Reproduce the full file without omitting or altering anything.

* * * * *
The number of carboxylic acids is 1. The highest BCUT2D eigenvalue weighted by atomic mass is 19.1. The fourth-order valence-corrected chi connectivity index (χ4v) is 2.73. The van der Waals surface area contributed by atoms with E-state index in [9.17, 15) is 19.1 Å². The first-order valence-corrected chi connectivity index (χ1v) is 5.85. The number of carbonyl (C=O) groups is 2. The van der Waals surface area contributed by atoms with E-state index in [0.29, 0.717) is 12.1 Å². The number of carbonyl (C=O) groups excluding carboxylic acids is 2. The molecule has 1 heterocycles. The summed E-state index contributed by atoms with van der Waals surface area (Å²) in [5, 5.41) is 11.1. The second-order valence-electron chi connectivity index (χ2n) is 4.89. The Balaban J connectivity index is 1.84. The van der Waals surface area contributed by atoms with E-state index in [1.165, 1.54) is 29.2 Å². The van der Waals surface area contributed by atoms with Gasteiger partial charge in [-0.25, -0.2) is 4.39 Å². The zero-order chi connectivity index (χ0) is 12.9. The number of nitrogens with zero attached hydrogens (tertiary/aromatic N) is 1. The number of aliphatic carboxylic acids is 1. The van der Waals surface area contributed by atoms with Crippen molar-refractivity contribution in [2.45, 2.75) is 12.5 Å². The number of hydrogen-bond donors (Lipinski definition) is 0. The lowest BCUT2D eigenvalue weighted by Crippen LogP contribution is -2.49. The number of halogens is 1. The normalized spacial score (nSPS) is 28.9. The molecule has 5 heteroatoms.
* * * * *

The number of carboxylic acids is 1. The highest BCUT2D eigenvalue weighted by atomic mass is 19.1. The fourth-order valence-corrected chi connectivity index (χ4v) is 2.73. The van der Waals surface area contributed by atoms with E-state index in [9.17, 15) is 19.1 Å². The first-order valence-corrected chi connectivity index (χ1v) is 5.85. The number of carbonyl (C=O) groups is 2. The van der Waals surface area contributed by atoms with E-state index in [0.29, 0.717) is 12.1 Å². The number of carbonyl (C=O) groups excluding carboxylic acids is 2. The molecule has 1 heterocycles. The summed E-state index contributed by atoms with van der Waals surface area (Å²) in [5, 5.41) is 11.1. The second-order valence-electron chi connectivity index (χ2n) is 4.89. The Balaban J connectivity index is 1.84. The van der Waals surface area contributed by atoms with E-state index in [1.165, 1.54) is 29.2 Å². The van der Waals surface area contributed by atoms with Gasteiger partial charge in [-0.25, -0.2) is 4.39 Å². The zero-order chi connectivity index (χ0) is 12.9. The number of nitrogens with zero attached hydrogens (tertiary/aromatic N) is 1. The number of aliphatic carboxylic acids is 1. The van der Waals surface area contributed by atoms with Crippen molar-refractivity contribution in [2.45, 2.75) is 12.5 Å². The number of hydrogen-bond donors (Lipinski definition) is 0. The lowest BCUT2D eigenvalue weighted by Crippen LogP contribution is -2.49. The number of halogens is 1. The normalized spacial score (nSPS) is 28.9. The molecule has 5 heteroatoms.